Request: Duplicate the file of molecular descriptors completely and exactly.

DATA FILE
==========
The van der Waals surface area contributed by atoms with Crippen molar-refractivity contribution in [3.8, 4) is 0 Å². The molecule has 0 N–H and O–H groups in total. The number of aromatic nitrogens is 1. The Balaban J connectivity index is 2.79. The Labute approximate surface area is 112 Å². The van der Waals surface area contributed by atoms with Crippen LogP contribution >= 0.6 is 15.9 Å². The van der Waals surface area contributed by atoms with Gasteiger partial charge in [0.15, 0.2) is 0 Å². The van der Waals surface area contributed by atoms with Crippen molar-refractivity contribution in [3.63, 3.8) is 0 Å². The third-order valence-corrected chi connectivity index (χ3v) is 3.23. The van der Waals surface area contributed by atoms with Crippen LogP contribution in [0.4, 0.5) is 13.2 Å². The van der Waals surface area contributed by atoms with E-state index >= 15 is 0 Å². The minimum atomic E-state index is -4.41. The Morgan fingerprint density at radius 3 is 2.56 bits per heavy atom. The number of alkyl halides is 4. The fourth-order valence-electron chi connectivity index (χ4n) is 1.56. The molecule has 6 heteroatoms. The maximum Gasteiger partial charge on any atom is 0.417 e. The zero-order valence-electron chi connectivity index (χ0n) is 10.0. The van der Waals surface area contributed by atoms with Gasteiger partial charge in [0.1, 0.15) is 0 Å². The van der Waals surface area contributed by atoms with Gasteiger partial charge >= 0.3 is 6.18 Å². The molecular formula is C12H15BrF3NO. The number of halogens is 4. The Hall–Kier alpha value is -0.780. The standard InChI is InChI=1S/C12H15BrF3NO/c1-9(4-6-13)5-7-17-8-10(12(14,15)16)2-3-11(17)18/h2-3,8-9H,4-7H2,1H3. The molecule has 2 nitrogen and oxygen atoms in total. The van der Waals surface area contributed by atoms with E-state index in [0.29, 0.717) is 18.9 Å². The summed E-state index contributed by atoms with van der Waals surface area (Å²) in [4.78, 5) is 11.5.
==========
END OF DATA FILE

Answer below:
The van der Waals surface area contributed by atoms with Crippen molar-refractivity contribution in [3.8, 4) is 0 Å². The molecule has 0 N–H and O–H groups in total. The number of aromatic nitrogens is 1. The Balaban J connectivity index is 2.79. The Labute approximate surface area is 112 Å². The van der Waals surface area contributed by atoms with Crippen LogP contribution >= 0.6 is 15.9 Å². The van der Waals surface area contributed by atoms with Gasteiger partial charge in [0.15, 0.2) is 0 Å². The van der Waals surface area contributed by atoms with Crippen molar-refractivity contribution in [3.63, 3.8) is 0 Å². The third-order valence-corrected chi connectivity index (χ3v) is 3.23. The van der Waals surface area contributed by atoms with Crippen LogP contribution in [0.4, 0.5) is 13.2 Å². The van der Waals surface area contributed by atoms with E-state index >= 15 is 0 Å². The minimum atomic E-state index is -4.41. The Morgan fingerprint density at radius 3 is 2.56 bits per heavy atom. The number of alkyl halides is 4. The fourth-order valence-electron chi connectivity index (χ4n) is 1.56. The molecule has 6 heteroatoms. The maximum Gasteiger partial charge on any atom is 0.417 e. The zero-order valence-electron chi connectivity index (χ0n) is 10.0. The van der Waals surface area contributed by atoms with Gasteiger partial charge in [0.1, 0.15) is 0 Å². The van der Waals surface area contributed by atoms with Gasteiger partial charge >= 0.3 is 6.18 Å². The molecular formula is C12H15BrF3NO. The number of halogens is 4. The Hall–Kier alpha value is -0.780. The standard InChI is InChI=1S/C12H15BrF3NO/c1-9(4-6-13)5-7-17-8-10(12(14,15)16)2-3-11(17)18/h2-3,8-9H,4-7H2,1H3. The molecule has 2 nitrogen and oxygen atoms in total. The van der Waals surface area contributed by atoms with E-state index in [0.29, 0.717) is 18.9 Å². The summed E-state index contributed by atoms with van der Waals surface area (Å²) in [4.78, 5) is 11.5.